One need only read Sharlet’s book and his subsequent interviews to uncover the names of many of the members of The Fellowship. Needless to say, the organization is made up of notorious Wall Street puppets and warmongers in American politics.

Enter Hillary Clinton.

Joyce and Sharlet wrote for Mother Jones that Clinton “has been an active participant in conservative Bible study and prayer circles that are part of a secretive Capitol Hill group known as the Fellowship. Her collaborations with right-wingers such as Senator Sam Brownback (R-Kan.) and former Senator Rick Santorum (R-Pa.) grow in part from that connection.”[6]

Sharlet summarizes much of Hillary’s connection to The Family in his book. He writes,

In her memoir Living History, Hillary describes her first encounter with the Family. It was at a lunch organized on her behalf in February 1993 at the Cedars, “an estate on the Potomac that serves as the headquarters for the National Prayer Breakfast and the prayer groups it has spawned around the world. Doug Coe, the longtime National Prayer Breakfast organizer, is a unique presence in Washington: a genuinely loving spiritual mentor and guide to anyone, regardless of party or faith, who wants to deepen his or her relationship with God.” Or with the kind of politically useful friends one might not make otherwise. For the eight years she lived at the White House, Clinton met regularly with a gathering of political ladies who lunch: wives of powerful men from both parties, women who put aside political differences to seek – for themselves, for their husbands’ careers – an even greater power. Among Clinton’s prayer partners were Susan Baker, the wife of Bush consigliere James and a board member of James Dobson’s Focus on the Family; Joanne Kemp, the wife of conservative icon Jack, responsible for introducing the political theology of fundamentalist guru Francis Schaeffer to Washington, Eileen Bakke, an activist for charter schools based on “character” and the wife of Dennis Bakke, then CEO of AES, one of the world’s largest power companies; and Grace Nelson, the wife of Senator Bill Nelson, a conservative Florida Democrat. The women sent her daily scripture verses to study, and Baker, the wife of one of the Republican Party’s most cutthroat strategists, provided Hillary with spiritual counsel during “political storms.”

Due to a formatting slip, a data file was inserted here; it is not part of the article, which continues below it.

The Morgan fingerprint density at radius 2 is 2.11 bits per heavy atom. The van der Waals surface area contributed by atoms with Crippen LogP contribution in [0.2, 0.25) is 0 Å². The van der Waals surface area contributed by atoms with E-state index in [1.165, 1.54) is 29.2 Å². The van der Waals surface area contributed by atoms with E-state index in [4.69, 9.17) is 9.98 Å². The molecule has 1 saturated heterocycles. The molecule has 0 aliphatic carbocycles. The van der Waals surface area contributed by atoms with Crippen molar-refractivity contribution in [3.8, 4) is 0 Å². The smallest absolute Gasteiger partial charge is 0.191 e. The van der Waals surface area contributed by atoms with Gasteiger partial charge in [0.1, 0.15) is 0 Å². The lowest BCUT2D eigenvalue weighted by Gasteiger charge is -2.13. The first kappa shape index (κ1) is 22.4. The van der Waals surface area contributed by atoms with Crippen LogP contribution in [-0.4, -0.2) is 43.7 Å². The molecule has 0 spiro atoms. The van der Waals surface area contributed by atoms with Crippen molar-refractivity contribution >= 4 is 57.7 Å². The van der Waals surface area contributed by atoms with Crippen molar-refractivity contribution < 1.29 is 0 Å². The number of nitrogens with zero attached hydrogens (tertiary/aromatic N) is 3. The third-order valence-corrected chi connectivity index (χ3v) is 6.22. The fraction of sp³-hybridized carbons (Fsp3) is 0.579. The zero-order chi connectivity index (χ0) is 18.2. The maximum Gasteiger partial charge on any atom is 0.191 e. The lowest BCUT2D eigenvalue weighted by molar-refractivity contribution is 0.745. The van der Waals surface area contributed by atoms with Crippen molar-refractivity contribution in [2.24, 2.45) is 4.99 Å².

. . . . .